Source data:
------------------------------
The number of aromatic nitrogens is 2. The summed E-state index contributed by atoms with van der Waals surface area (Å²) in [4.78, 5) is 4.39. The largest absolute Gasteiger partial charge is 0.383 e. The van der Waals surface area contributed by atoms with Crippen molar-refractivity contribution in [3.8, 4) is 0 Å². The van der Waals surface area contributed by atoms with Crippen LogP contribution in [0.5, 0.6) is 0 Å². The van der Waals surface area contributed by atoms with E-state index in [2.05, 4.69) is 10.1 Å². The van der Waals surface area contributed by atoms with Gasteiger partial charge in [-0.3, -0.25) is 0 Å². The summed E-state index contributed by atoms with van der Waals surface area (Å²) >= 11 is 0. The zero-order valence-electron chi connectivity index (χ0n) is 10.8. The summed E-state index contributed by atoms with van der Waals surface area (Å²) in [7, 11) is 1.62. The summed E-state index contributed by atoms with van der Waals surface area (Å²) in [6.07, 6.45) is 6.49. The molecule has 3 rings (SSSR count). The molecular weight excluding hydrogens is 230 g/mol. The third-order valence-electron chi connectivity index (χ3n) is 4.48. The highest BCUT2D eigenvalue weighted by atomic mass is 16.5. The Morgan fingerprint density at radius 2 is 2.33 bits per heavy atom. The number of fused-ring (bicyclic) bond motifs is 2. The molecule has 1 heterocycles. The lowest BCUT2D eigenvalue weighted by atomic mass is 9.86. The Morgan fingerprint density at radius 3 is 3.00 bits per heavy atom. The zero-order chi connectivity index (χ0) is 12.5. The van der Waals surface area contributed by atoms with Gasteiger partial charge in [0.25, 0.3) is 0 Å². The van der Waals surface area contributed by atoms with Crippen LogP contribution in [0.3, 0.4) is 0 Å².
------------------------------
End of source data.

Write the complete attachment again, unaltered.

The number of aromatic nitrogens is 2. The summed E-state index contributed by atoms with van der Waals surface area (Å²) in [4.78, 5) is 4.39. The largest absolute Gasteiger partial charge is 0.383 e. The van der Waals surface area contributed by atoms with Crippen molar-refractivity contribution in [3.8, 4) is 0 Å². The van der Waals surface area contributed by atoms with Crippen LogP contribution in [0.5, 0.6) is 0 Å². The van der Waals surface area contributed by atoms with E-state index in [2.05, 4.69) is 10.1 Å². The van der Waals surface area contributed by atoms with Gasteiger partial charge in [-0.3, -0.25) is 0 Å². The summed E-state index contributed by atoms with van der Waals surface area (Å²) >= 11 is 0. The zero-order valence-electron chi connectivity index (χ0n) is 10.8. The summed E-state index contributed by atoms with van der Waals surface area (Å²) in [7, 11) is 1.62. The summed E-state index contributed by atoms with van der Waals surface area (Å²) in [6.07, 6.45) is 6.49. The molecule has 3 rings (SSSR count). The molecular weight excluding hydrogens is 230 g/mol. The third-order valence-electron chi connectivity index (χ3n) is 4.48. The highest BCUT2D eigenvalue weighted by atomic mass is 16.5. The Morgan fingerprint density at radius 2 is 2.33 bits per heavy atom. The number of fused-ring (bicyclic) bond motifs is 2. The molecule has 1 heterocycles. The lowest BCUT2D eigenvalue weighted by atomic mass is 9.86. The Morgan fingerprint density at radius 3 is 3.00 bits per heavy atom. The zero-order chi connectivity index (χ0) is 12.5. The van der Waals surface area contributed by atoms with Gasteiger partial charge in [0.25, 0.3) is 0 Å². The van der Waals surface area contributed by atoms with Crippen LogP contribution in [0.3, 0.4) is 0 Å².